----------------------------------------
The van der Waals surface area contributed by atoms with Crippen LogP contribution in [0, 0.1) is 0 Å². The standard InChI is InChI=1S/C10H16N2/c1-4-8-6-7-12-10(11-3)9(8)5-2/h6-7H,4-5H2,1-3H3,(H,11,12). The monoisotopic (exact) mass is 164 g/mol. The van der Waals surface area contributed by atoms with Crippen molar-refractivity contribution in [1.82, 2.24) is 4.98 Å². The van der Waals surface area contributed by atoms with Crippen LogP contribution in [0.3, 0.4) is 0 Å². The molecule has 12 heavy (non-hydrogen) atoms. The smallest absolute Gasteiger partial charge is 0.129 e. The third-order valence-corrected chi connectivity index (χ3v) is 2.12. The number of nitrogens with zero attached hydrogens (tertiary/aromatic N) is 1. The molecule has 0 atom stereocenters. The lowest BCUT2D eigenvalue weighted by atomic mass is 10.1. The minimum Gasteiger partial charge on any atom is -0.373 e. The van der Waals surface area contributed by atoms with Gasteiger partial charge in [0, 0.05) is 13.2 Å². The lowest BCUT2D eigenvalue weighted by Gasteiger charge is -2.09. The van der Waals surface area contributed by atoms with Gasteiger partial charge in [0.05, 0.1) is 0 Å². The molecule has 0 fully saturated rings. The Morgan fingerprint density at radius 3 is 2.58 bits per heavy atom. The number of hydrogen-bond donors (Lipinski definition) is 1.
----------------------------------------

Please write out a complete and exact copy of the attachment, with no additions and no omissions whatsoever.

The van der Waals surface area contributed by atoms with Crippen LogP contribution in [0, 0.1) is 0 Å². The standard InChI is InChI=1S/C10H16N2/c1-4-8-6-7-12-10(11-3)9(8)5-2/h6-7H,4-5H2,1-3H3,(H,11,12). The monoisotopic (exact) mass is 164 g/mol. The van der Waals surface area contributed by atoms with Crippen molar-refractivity contribution in [1.82, 2.24) is 4.98 Å². The van der Waals surface area contributed by atoms with Crippen LogP contribution in [0.3, 0.4) is 0 Å². The molecule has 12 heavy (non-hydrogen) atoms. The smallest absolute Gasteiger partial charge is 0.129 e. The third-order valence-corrected chi connectivity index (χ3v) is 2.12. The number of nitrogens with zero attached hydrogens (tertiary/aromatic N) is 1. The molecule has 0 atom stereocenters. The lowest BCUT2D eigenvalue weighted by atomic mass is 10.1. The minimum Gasteiger partial charge on any atom is -0.373 e. The van der Waals surface area contributed by atoms with Gasteiger partial charge in [0, 0.05) is 13.2 Å². The lowest BCUT2D eigenvalue weighted by Gasteiger charge is -2.09. The van der Waals surface area contributed by atoms with Gasteiger partial charge in [0.05, 0.1) is 0 Å². The molecule has 0 fully saturated rings. The Morgan fingerprint density at radius 3 is 2.58 bits per heavy atom. The number of hydrogen-bond donors (Lipinski definition) is 1.